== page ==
After the process of fusion described above is completed, the hybridoma capable of producing a monoclonal anti-idiotypic antibody specific to the human IgG1 type monoclonal anti-AChR antibody is selected from the cell mixture produced by the fusion as follows. First, from the cell mixture, the hybridoma of the antibody-producing cells and the neoplastic cells is selected. When cells sensitive to hypoxanthine-aminopterin-thymidine have been used as neoplastic cells, the hybridoma of the antibody-producing cells and the neoplastic cells can be selectively propagated by culturing the cell mixture resulting from the cell fusion in a culture medium containing hypoxanthine, aminopterin, and thymidine (hereinafter the medium will be referred to as "HAT culture medium"). The culture in the HAT culture medium yields highly desirable results when the concentration of the cell mixture in the culture medium is adjusted to generally in the range of 1106 to 1107 cells/ml. The HAT culture medium is prepared, for example, by adding to such an animal cell culture medium as RPMI-1640 medium such an amount of fetal bovine blood serum as to register a concentration approximately in the range of 10 to 15% by volume and further adding thereto hypoxanthine, aminopterin, and thymidine. The concentrations of hypoxanthine, aminopterin, and thymidine in the HAT culture medium are not particularly limited but not be such that the compounds contained should exert an adverse effect on the growth of the hybridoma aimed at. Generally, it is desirable to adjust their concentrations to approximately 110-4 mol/liter, 410-7 mol/liter, and 1.610-5 mol/liter respectively. The culture in the HAT culture medium is carried out in a stationary state in air containing about 5 to 8% of carbon dioxide at a temperature of about 37 C. for a period of about one to four weeks. Then, from the hybridoma which has been selected from the cell mixture, a hybridoma capable of producing an antibody specific to the human IgG1 type monoclonal anti-AChR antibody is separated. The question as to whether the hybridoma is capable of producing an antibody specific to the human IgG1 type monoclonal anti-AChR antibody or not can be determined by the method of enzyme linked immunosorbent assay (hereinafter referred to as the "ELISA" method) or the radioimmunoassay method (hereinafter referred to as the "RIA" method), for example. By subjecting the hybridoma isolated as described above to cloning by the limiting dilution method, for example, there can be obtained a propagable hybridoma strain capable of producing a monoclonal anti-idiotypic antibody specific to the human IgG1 type monoclonal anti-AChR antibody. As concrete examples of the hybridoma strain of the foregoing description, there can be cited TA-1 strain deposited with the Fermentation Research Institute, Agency of Industrial Science & Technology on March 15, 1988 and assigned the deposit number FERM BP-1793 under the Budapest Treaty, TA-2 strain deposited with the Fermentation Research Institute, Agency of Industrial Science & Technology on March 15, 1988 and assigned the deposit number FERM BP-1794 under the Budapest Treaty, TA-3 strain deposited with the Fermentation Research Institute, Agency of Industrial Science & Technology on March 15, 1988 and assigned the deposit number FERM BP-1795 under the Budapest Treaty, and TA-5 strain deposited with the Fermentation Research Institute, Agency of Industrial Science & Technology on March 15, 1988 and assigned the deposit number FERM BP-1796 under the Budapest Treaty. The TA-1 strain, TA-2 strain, TA-3 strain, and TA-5 strain have been screened from the hybridoma obtained by the fusion of the P3-NSI/1-AG4 -1 strain with the lymphocytes present in the spleen of a BALB/c mouse immunized with a human IgG1 type monoclonal antibody which is specific to AChR and possesses a molecular weight of 180,00020,000 as determined by the method of polyacrylamide gel electrophoresis carried out in the presence of sodium dodecyl sulfate.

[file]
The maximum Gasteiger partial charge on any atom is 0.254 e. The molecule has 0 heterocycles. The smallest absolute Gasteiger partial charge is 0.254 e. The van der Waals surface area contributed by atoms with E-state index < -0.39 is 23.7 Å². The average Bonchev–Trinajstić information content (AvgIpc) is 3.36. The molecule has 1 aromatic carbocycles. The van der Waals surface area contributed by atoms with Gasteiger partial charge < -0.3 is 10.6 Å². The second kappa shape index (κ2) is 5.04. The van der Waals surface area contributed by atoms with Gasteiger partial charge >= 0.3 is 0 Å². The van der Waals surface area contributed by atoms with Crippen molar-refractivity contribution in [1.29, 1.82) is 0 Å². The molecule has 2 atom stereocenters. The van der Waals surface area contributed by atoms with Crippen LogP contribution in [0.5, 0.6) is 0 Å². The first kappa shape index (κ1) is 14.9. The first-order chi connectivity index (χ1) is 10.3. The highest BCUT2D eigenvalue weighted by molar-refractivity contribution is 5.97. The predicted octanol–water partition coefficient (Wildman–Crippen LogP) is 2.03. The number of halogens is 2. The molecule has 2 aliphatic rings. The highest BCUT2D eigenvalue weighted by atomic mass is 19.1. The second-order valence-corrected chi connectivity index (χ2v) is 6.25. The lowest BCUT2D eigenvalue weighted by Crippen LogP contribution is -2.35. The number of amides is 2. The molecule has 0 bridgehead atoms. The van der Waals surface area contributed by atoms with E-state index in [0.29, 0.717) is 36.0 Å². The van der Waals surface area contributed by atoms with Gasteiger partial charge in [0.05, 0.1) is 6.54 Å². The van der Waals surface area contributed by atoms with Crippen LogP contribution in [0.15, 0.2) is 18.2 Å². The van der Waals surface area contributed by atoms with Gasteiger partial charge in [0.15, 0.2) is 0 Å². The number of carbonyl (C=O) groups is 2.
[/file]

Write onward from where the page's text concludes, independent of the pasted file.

When the hybridoma strain which has been obtained as described above is cultured at a temperature of about 37 C. in a culture medium prepared by adding fetal bovine serum in an amount calculated to register a final concentration approximately in the range of 10 to 15% by volume to an animal cell culture medium such as, for example, the RPMI-1640 medium in air containing about 5 to 8% of carbon dioxide, the hybridoma strain gradually propagates to give rise to a monoclonal anti-idiotypic antibody specific, in vitro, to the human IgG1 type monoclonal anti-AChR antibody. When the hybridoma strain is transplanted to the body of an animal of the same species as the animal used for obtaining the neoplastic cells to be used in the cell fusion, the hybridoma strain propagates as the animal is raised, in vivo to give birth to a monoclonal anti-idiotypic antibody specific to the human IgG1 type monoclonal anti-AChR antibody.